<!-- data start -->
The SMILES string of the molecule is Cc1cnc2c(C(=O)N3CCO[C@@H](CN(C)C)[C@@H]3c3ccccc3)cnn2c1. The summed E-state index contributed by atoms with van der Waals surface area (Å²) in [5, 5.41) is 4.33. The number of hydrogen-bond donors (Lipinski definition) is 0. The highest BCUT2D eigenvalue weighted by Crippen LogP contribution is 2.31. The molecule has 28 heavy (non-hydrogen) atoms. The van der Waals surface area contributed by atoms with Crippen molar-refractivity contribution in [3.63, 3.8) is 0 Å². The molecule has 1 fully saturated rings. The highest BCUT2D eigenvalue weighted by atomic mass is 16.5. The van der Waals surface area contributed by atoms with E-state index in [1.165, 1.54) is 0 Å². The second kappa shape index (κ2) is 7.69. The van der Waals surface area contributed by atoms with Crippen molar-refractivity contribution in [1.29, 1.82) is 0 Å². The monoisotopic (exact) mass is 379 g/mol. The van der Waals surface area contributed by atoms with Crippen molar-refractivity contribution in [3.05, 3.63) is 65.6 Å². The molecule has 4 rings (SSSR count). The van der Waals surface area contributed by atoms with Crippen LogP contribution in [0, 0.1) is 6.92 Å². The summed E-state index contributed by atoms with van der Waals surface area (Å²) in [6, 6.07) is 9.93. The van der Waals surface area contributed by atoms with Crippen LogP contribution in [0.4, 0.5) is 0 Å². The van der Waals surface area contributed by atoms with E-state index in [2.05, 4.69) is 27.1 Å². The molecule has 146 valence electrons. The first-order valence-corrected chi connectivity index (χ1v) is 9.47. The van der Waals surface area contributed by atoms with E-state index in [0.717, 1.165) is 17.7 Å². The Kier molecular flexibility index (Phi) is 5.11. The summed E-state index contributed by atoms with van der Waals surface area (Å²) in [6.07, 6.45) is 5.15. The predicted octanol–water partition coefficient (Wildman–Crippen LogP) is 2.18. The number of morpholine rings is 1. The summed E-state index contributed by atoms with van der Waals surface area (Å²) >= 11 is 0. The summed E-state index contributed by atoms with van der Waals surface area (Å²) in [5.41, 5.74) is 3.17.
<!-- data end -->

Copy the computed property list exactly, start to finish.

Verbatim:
The SMILES string of the molecule is Cc1cnc2c(C(=O)N3CCO[C@@H](CN(C)C)[C@@H]3c3ccccc3)cnn2c1. The summed E-state index contributed by atoms with van der Waals surface area (Å²) in [5, 5.41) is 4.33. The number of hydrogen-bond donors (Lipinski definition) is 0. The highest BCUT2D eigenvalue weighted by Crippen LogP contribution is 2.31. The molecule has 28 heavy (non-hydrogen) atoms. The van der Waals surface area contributed by atoms with Crippen molar-refractivity contribution in [3.63, 3.8) is 0 Å². The molecule has 1 fully saturated rings. The highest BCUT2D eigenvalue weighted by atomic mass is 16.5. The van der Waals surface area contributed by atoms with E-state index in [1.165, 1.54) is 0 Å². The second kappa shape index (κ2) is 7.69. The van der Waals surface area contributed by atoms with Crippen molar-refractivity contribution in [1.29, 1.82) is 0 Å². The monoisotopic (exact) mass is 379 g/mol. The van der Waals surface area contributed by atoms with Crippen molar-refractivity contribution in [3.05, 3.63) is 65.6 Å². The molecule has 4 rings (SSSR count). The van der Waals surface area contributed by atoms with Crippen LogP contribution in [0, 0.1) is 6.92 Å². The summed E-state index contributed by atoms with van der Waals surface area (Å²) in [6, 6.07) is 9.93. The van der Waals surface area contributed by atoms with Crippen LogP contribution in [0.4, 0.5) is 0 Å². The van der Waals surface area contributed by atoms with E-state index in [2.05, 4.69) is 27.1 Å². The molecule has 146 valence electrons. The first-order valence-corrected chi connectivity index (χ1v) is 9.47. The van der Waals surface area contributed by atoms with E-state index in [0.717, 1.165) is 17.7 Å². The Kier molecular flexibility index (Phi) is 5.11. The summed E-state index contributed by atoms with van der Waals surface area (Å²) in [6.07, 6.45) is 5.15. The predicted octanol–water partition coefficient (Wildman–Crippen LogP) is 2.18. The number of morpholine rings is 1. The summed E-state index contributed by atoms with van der Waals surface area (Å²) >= 11 is 0. The summed E-state index contributed by atoms with van der Waals surface area (Å²) in [5.41, 5.74) is 3.17.